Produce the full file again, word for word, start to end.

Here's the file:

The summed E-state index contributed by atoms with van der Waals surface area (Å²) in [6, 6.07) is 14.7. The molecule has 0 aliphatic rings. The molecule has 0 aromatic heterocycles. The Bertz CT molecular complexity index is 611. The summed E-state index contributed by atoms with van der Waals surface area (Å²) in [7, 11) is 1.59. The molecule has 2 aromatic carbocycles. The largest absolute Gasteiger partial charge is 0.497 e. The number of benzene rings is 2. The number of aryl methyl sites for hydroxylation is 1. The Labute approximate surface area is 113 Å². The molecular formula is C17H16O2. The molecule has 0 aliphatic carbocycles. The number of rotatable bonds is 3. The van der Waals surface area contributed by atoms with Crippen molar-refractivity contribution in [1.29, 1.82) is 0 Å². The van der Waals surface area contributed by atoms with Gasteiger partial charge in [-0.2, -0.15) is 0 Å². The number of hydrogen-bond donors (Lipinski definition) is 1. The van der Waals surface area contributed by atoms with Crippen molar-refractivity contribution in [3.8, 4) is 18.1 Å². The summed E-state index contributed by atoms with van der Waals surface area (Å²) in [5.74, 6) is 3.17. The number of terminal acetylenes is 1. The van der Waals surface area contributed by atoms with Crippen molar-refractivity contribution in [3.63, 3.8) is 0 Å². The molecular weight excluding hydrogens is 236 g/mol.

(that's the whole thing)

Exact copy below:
The summed E-state index contributed by atoms with van der Waals surface area (Å²) in [6, 6.07) is 14.7. The molecule has 0 aliphatic rings. The molecule has 0 aromatic heterocycles. The Bertz CT molecular complexity index is 611. The summed E-state index contributed by atoms with van der Waals surface area (Å²) in [7, 11) is 1.59. The molecule has 2 aromatic carbocycles. The largest absolute Gasteiger partial charge is 0.497 e. The number of benzene rings is 2. The number of aryl methyl sites for hydroxylation is 1. The Labute approximate surface area is 113 Å². The molecular formula is C17H16O2. The molecule has 0 aliphatic carbocycles. The number of rotatable bonds is 3. The van der Waals surface area contributed by atoms with Crippen molar-refractivity contribution in [1.29, 1.82) is 0 Å². The van der Waals surface area contributed by atoms with Gasteiger partial charge in [-0.2, -0.15) is 0 Å². The number of hydrogen-bond donors (Lipinski definition) is 1. The van der Waals surface area contributed by atoms with Crippen molar-refractivity contribution in [3.8, 4) is 18.1 Å². The summed E-state index contributed by atoms with van der Waals surface area (Å²) in [5.74, 6) is 3.17. The number of terminal acetylenes is 1. The van der Waals surface area contributed by atoms with Crippen molar-refractivity contribution in [3.63, 3.8) is 0 Å². The molecular weight excluding hydrogens is 236 g/mol.